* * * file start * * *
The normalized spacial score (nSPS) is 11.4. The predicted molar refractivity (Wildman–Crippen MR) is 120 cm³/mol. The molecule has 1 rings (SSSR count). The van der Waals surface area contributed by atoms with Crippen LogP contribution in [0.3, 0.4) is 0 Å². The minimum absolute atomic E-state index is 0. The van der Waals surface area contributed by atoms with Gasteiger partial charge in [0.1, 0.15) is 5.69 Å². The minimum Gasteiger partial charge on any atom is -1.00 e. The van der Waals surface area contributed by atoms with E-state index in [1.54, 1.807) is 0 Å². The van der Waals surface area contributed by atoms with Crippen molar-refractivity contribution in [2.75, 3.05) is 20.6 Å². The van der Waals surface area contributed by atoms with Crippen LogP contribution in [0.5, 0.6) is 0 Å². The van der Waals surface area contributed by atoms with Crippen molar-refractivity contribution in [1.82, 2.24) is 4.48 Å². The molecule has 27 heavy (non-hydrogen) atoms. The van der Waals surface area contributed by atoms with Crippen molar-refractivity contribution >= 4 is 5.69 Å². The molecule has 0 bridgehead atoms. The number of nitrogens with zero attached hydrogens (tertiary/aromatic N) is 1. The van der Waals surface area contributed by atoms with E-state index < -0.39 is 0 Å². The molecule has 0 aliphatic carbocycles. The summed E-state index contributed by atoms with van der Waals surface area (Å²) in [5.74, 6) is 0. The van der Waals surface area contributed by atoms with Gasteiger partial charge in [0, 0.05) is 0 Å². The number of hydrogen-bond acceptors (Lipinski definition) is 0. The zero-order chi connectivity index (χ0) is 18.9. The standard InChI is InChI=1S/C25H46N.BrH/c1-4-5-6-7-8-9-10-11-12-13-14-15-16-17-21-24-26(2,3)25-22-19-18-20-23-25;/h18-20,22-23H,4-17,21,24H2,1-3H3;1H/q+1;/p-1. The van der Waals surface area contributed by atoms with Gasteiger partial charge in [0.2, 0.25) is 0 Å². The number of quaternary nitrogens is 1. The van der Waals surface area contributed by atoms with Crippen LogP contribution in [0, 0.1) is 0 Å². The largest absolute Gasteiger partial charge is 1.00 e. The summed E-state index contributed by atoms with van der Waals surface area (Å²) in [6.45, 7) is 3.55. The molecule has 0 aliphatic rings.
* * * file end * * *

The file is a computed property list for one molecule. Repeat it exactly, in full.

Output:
The normalized spacial score (nSPS) is 11.4. The predicted molar refractivity (Wildman–Crippen MR) is 120 cm³/mol. The molecule has 1 rings (SSSR count). The van der Waals surface area contributed by atoms with Crippen LogP contribution in [0.3, 0.4) is 0 Å². The minimum absolute atomic E-state index is 0. The van der Waals surface area contributed by atoms with Gasteiger partial charge in [0.1, 0.15) is 5.69 Å². The minimum Gasteiger partial charge on any atom is -1.00 e. The van der Waals surface area contributed by atoms with E-state index in [1.54, 1.807) is 0 Å². The van der Waals surface area contributed by atoms with Crippen molar-refractivity contribution in [2.75, 3.05) is 20.6 Å². The van der Waals surface area contributed by atoms with Crippen LogP contribution in [0.5, 0.6) is 0 Å². The van der Waals surface area contributed by atoms with Crippen molar-refractivity contribution in [1.82, 2.24) is 4.48 Å². The molecule has 27 heavy (non-hydrogen) atoms. The van der Waals surface area contributed by atoms with Crippen molar-refractivity contribution >= 4 is 5.69 Å². The molecule has 0 bridgehead atoms. The number of nitrogens with zero attached hydrogens (tertiary/aromatic N) is 1. The van der Waals surface area contributed by atoms with E-state index < -0.39 is 0 Å². The molecule has 0 aliphatic carbocycles. The summed E-state index contributed by atoms with van der Waals surface area (Å²) in [5.74, 6) is 0. The van der Waals surface area contributed by atoms with Gasteiger partial charge in [0, 0.05) is 0 Å². The number of hydrogen-bond acceptors (Lipinski definition) is 0. The zero-order chi connectivity index (χ0) is 18.9. The standard InChI is InChI=1S/C25H46N.BrH/c1-4-5-6-7-8-9-10-11-12-13-14-15-16-17-21-24-26(2,3)25-22-19-18-20-23-25;/h18-20,22-23H,4-17,21,24H2,1-3H3;1H/q+1;/p-1. The van der Waals surface area contributed by atoms with Gasteiger partial charge in [0.2, 0.25) is 0 Å². The number of quaternary nitrogens is 1. The van der Waals surface area contributed by atoms with Crippen LogP contribution in [0, 0.1) is 0 Å². The largest absolute Gasteiger partial charge is 1.00 e. The summed E-state index contributed by atoms with van der Waals surface area (Å²) in [6.45, 7) is 3.55. The molecule has 0 aliphatic rings.